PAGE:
Kyrie Irving may be more like LeBron James than we thought.
King James abandoned the Cleveland Cavaliers during 2010 free agency, leaving a franchise he helped restore to respectability in shambles. Now, according to ESPN Insider's Chad Ford, Irving is reportedly planning to do the same thing—just without the return to respectability:
Chemistry is a major issue there and some of that is on Mike Brown. But more of it is on the collection of players in Cleveland at the moment. Something has to happen quick. Kyrie Irving has been telling people privately he wants out. Cleveland can't afford to lose him and LeBron. They know the urgency. I expect them to be major players at the deadline.
Well, this is awkward.
Irving was supposed to rescue the Cavs, not endure a few years of directionless basketball before leaving them in worse condition. Then again, this isn't really surprising. Nothing has gone according to plan for Cleveland this season.
General manager Chris Grant was aggressive in retooling this roster over the offseason, bringing in veteran Jarrett Jack and surprise standout Earl Clark and selecting Anthony Bennett with the No. 1 pick in last summer's draft. There was also his offseason prize, Andrew Bynum.
Exactly zero of those investments have panned out.
Bennett scored in double figures for the first time this season only a couple of days ago, Jack's performance has paled in comparison to his production with the Golden State Warriors last year, Clark is seeing limited minutes and Cleveland traded Bynum for two-time All-Star Luol Deng.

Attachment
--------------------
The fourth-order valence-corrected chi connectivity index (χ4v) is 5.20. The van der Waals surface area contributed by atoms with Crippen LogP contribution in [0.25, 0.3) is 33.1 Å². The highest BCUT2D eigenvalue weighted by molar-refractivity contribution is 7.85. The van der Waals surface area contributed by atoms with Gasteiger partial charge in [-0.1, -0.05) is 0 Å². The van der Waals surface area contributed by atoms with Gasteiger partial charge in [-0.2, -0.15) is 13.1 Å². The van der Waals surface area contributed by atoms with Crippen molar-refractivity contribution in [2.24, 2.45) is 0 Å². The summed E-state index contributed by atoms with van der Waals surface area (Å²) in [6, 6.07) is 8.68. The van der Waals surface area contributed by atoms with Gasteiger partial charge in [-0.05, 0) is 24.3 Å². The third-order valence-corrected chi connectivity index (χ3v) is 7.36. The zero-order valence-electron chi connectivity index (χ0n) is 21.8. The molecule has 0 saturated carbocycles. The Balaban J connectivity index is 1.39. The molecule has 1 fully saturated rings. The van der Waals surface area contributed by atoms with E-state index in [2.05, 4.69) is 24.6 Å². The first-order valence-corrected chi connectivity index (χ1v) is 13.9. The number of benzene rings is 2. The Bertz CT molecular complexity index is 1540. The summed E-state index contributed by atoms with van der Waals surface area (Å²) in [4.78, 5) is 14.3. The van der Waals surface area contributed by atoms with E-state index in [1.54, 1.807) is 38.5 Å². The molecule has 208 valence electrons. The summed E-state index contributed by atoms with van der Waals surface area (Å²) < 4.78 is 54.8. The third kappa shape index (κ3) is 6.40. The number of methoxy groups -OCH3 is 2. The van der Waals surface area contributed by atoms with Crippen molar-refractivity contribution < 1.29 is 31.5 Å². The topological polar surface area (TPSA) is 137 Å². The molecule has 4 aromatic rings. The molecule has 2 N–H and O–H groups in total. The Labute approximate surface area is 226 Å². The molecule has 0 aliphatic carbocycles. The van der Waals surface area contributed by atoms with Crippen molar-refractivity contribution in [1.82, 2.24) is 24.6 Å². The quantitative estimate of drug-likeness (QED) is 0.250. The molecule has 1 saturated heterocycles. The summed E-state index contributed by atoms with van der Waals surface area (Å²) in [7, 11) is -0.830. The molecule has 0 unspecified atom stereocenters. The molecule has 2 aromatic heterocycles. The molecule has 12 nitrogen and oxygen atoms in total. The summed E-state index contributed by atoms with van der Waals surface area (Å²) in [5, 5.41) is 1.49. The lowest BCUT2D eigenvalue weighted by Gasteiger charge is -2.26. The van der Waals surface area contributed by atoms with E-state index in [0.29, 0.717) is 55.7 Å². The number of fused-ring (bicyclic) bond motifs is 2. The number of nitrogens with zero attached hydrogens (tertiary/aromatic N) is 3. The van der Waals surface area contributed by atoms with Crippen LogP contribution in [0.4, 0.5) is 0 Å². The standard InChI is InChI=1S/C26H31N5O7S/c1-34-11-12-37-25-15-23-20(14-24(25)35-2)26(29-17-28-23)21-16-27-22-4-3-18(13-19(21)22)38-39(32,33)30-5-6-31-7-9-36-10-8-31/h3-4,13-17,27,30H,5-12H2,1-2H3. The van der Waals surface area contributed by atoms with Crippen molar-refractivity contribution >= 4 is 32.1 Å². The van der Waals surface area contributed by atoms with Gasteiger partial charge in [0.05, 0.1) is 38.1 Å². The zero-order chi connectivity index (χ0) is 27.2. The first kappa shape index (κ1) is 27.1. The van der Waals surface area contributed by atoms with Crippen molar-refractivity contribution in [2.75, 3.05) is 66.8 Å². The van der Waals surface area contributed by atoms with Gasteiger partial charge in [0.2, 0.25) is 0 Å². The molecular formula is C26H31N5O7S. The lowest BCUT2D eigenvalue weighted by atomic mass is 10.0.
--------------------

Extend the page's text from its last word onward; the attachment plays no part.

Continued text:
Landing Deng wasn't a bad move, but it hasn't allowed Cleveland to reinvent itself either. The Cavs are 4-6 in the 10 games he's played and still sit three games outside the Eastern Conference playoff bubble.
All this chaos and underachieving has Irving growing impatient.
"Two opposing general managers this season have told me they think Irving is pouting," wrote the Akron Beacon Journal’s Jason Lloyd. "Over what is anyone’s guess. Jarrett Jack hasn’t been the locker room enforcer he was supposed to be. Luol Deng should help, but he just arrived and may not be [in Cleveland] past April."
Most of us would pout too if our team was 61-132 since drafting us. The lavish paychecks would help, but can you really put a price on winning?
If Irving truly wants out, he'll have to.
As I wrote previously, deserting the Cavs is a task that demands Irving, who is eligible for an extension after this season, remain patient and be deliberate in everything he does:
Leaving Cleveland won't be easy, but it is possible.
Refusing to sign an extension this summer and into next season allows Irving to enter restricted free agency in 2015. The problem there is, the Cavs are able to match any offer he receives, effectively forcing him to demand a trade, since Cleveland won't likely let him walk for nothing.
More drastic measures could be taken, though.
Accepting the Cavs' $9.2 million qualifying offer for 2015-16, and subsequently playing out that season, allows him to become an unrestricted free agent in 2016. At that point, he'll have his pick of the litter, able to sign with whomever he pleases, including Cleveland.
Will Irving be able to force Cleveland into trading him between this upcoming summer and 2015? Is he willing to wait until 2016 when he can leave unimpeded?
Does he even actually want to leave?
For what it's worth, Cavs owner Dan Gilbert doesn't seem to think so.
"We feel good about Kyrie being here for his entire career," Gilbert said in November, per the New York Daily News' Mitch Lawrence. "We have a good relationship with him. We think we’ve set up an environment and culture that is conducive to him being not only an All-Star, but hopefully the leader of a championship team."
Though it's certainly too early to know anything for sure, losing flat-out stinks. And the Cavs have done a lot of losing since Irving entered the picture.
Enough losing that we cannot rule out Irving plotting his exit years in advance.